New and Collected Poems, 1931–2001
In this world
p align=”center”>we walk on the roof of Hell
gazing at flowers
“They wrote as if History had little to do with them”—that’s how I imagine some future study of American poetry describing the work of our poets in the waning years of the twentieth century. Like millions of their fellow citizens, they believed they could, most of the time, shut their eyes to the world, busy themselves with their lives, and not give much thought to evil. A hermetic literary culture, Czeslaw Milosz would say, is a cage in which one spends all one’s time chasing one’s own tail. To realize from one’s own experience that there’s nothing, no matter how vile, that human beings will not do to one another was until recently a knowledge reserved for the thousands of immigrants whose life stories, had they been able to make sense of them, would have still sounded farfetched and incoherent. Anyone who lived through and survived the many horrors of the last century found himself with an experience nearly incommunicable to someone who still had faith in the basic goodness of man.
Milosz spent the years between 1939 and 1945 in Warsaw, when, as he says, “Hell was spreading over the world like a drop of ink on blotting paper.” That war and the years of occupation were much bloodier in Poland than in the West. In Eastern European countries, populated as they were by people meant to be completely exterminated or used solely for manual labor, the war killed millions and nearly destroyed the entire moral foundation of these societies. The unthinkable happened, replacing overnight what one used to regard as normal life the day before. In one of the earliest poems in New and Collected Poems, written in 1932, Milosz acknowledges the seemingly impossible task the poet now has before him:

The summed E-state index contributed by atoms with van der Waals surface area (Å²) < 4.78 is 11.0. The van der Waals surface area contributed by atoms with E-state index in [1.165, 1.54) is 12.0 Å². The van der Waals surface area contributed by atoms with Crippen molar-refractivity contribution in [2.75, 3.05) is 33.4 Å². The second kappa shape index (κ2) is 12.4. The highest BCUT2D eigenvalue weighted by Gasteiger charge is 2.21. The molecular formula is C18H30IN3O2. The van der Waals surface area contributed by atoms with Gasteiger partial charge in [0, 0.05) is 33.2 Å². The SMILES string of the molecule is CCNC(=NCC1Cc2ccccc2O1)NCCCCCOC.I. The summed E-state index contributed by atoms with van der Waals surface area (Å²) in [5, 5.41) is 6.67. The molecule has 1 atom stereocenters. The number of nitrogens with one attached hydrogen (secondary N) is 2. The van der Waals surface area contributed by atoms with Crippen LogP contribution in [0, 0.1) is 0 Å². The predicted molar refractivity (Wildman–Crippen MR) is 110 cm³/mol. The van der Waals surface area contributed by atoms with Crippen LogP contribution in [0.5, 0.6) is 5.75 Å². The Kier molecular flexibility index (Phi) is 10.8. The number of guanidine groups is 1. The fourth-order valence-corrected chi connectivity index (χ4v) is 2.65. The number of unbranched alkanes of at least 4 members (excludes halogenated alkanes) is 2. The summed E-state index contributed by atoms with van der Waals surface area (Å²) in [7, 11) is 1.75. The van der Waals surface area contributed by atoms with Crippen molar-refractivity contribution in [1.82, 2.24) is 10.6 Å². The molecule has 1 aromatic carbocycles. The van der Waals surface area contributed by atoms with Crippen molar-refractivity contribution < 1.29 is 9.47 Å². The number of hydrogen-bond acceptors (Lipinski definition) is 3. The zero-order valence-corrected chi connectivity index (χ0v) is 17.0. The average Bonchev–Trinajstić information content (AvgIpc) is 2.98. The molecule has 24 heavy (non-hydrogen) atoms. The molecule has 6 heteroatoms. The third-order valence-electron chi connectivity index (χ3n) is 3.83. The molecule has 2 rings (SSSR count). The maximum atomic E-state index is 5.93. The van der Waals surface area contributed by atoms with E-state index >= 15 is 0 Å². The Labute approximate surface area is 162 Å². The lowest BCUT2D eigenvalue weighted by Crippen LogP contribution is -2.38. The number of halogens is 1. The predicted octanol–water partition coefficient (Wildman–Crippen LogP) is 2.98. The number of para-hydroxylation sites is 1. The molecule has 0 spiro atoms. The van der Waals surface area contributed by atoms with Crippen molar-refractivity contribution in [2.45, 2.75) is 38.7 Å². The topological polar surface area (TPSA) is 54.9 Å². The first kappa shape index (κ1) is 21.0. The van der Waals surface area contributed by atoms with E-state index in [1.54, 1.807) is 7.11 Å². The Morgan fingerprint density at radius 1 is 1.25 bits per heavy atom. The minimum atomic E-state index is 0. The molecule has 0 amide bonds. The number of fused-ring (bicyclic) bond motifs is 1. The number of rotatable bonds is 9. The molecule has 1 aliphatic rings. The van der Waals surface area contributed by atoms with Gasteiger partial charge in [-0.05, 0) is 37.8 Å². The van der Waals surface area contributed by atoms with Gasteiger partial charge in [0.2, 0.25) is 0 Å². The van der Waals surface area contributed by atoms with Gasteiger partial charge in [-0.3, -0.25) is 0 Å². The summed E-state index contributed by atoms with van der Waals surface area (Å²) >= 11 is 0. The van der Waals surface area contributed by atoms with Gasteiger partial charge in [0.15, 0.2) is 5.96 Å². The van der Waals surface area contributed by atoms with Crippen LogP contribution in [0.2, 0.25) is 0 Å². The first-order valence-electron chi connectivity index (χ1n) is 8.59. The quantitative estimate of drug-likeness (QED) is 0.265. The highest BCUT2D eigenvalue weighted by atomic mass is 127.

One life is not enough.
I’d like to live twice on this sad planet,
In lonely cities, in starved villages,
To look at all evil, at the decay of bodies,
And probe the laws to which the time was subject,
Time that howled above us like a wind.
Czeslaw Milosz was born in 1911 in Szetejnije, a region of Lithuania contested after Poland became an independent state in 1918. His father was a civil engineer who served in the Imperial Russian Army in World War I, and traveled with his family all over Russia erecting bridges and fortifications behind the front lines. The young poet studied at King Stefan Batory University in Wilno (present-day Vilnius), from which he received a law degree in 1934. He published poems in a student magazine at the university, where he was also involved in leftist politics—he later said that those who had no acquaintance with Marxism would have trouble understanding its appeal. Afterward, he traveled…
This is exclusive content for subscribers only.
Try two months of unlimited access to The New York Review for just $1 a month.
Continue reading this article, and thousands more from our complete 55+ year archive, for the low introductory rate of just $1 a month.